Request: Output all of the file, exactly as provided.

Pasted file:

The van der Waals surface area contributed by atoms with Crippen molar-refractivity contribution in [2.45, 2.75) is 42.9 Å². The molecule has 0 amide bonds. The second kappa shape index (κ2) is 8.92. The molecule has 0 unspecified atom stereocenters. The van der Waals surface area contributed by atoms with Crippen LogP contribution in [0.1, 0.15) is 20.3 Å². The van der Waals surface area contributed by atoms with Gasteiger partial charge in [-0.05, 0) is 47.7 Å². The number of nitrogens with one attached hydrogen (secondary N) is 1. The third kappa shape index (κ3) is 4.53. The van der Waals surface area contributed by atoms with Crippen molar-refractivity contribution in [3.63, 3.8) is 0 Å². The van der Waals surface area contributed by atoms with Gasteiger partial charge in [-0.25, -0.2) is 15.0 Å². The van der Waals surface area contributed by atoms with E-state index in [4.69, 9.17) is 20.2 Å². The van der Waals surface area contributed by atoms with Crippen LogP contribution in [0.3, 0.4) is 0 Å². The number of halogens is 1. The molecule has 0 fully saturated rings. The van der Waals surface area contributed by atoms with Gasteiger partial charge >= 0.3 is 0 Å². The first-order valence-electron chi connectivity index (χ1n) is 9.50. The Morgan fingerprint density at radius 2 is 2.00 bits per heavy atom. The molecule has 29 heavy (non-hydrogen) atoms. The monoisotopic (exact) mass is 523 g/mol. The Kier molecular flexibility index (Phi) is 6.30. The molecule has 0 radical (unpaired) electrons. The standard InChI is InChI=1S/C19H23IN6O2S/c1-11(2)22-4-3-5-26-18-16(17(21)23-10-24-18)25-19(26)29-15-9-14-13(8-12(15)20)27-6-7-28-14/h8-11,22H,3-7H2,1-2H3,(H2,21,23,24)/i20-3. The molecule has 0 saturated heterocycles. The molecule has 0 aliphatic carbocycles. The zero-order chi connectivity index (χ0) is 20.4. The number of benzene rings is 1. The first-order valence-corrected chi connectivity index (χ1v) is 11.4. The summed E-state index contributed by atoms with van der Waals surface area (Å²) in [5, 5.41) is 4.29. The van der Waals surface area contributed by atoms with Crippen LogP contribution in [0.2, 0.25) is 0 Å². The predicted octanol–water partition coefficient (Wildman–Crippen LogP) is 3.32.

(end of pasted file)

The van der Waals surface area contributed by atoms with Crippen molar-refractivity contribution in [2.45, 2.75) is 42.9 Å². The molecule has 0 amide bonds. The second kappa shape index (κ2) is 8.92. The molecule has 0 unspecified atom stereocenters. The van der Waals surface area contributed by atoms with Crippen LogP contribution in [0.1, 0.15) is 20.3 Å². The van der Waals surface area contributed by atoms with Gasteiger partial charge in [-0.05, 0) is 47.7 Å². The number of nitrogens with one attached hydrogen (secondary N) is 1. The third kappa shape index (κ3) is 4.53. The van der Waals surface area contributed by atoms with Crippen molar-refractivity contribution in [3.63, 3.8) is 0 Å². The van der Waals surface area contributed by atoms with Gasteiger partial charge in [-0.25, -0.2) is 15.0 Å². The van der Waals surface area contributed by atoms with E-state index in [4.69, 9.17) is 20.2 Å². The van der Waals surface area contributed by atoms with Crippen LogP contribution in [0.3, 0.4) is 0 Å². The number of halogens is 1. The molecule has 0 fully saturated rings. The van der Waals surface area contributed by atoms with Gasteiger partial charge >= 0.3 is 0 Å². The first-order valence-electron chi connectivity index (χ1n) is 9.50. The Morgan fingerprint density at radius 2 is 2.00 bits per heavy atom. The molecule has 29 heavy (non-hydrogen) atoms. The monoisotopic (exact) mass is 523 g/mol. The Kier molecular flexibility index (Phi) is 6.30. The molecule has 0 radical (unpaired) electrons. The standard InChI is InChI=1S/C19H23IN6O2S/c1-11(2)22-4-3-5-26-18-16(17(21)23-10-24-18)25-19(26)29-15-9-14-13(8-12(15)20)27-6-7-28-14/h8-11,22H,3-7H2,1-2H3,(H2,21,23,24)/i20-3. The molecule has 0 saturated heterocycles. The molecule has 0 aliphatic carbocycles. The zero-order chi connectivity index (χ0) is 20.4. The number of benzene rings is 1. The first-order valence-corrected chi connectivity index (χ1v) is 11.4. The summed E-state index contributed by atoms with van der Waals surface area (Å²) in [5, 5.41) is 4.29. The van der Waals surface area contributed by atoms with Crippen LogP contribution in [0.2, 0.25) is 0 Å². The predicted octanol–water partition coefficient (Wildman–Crippen LogP) is 3.32.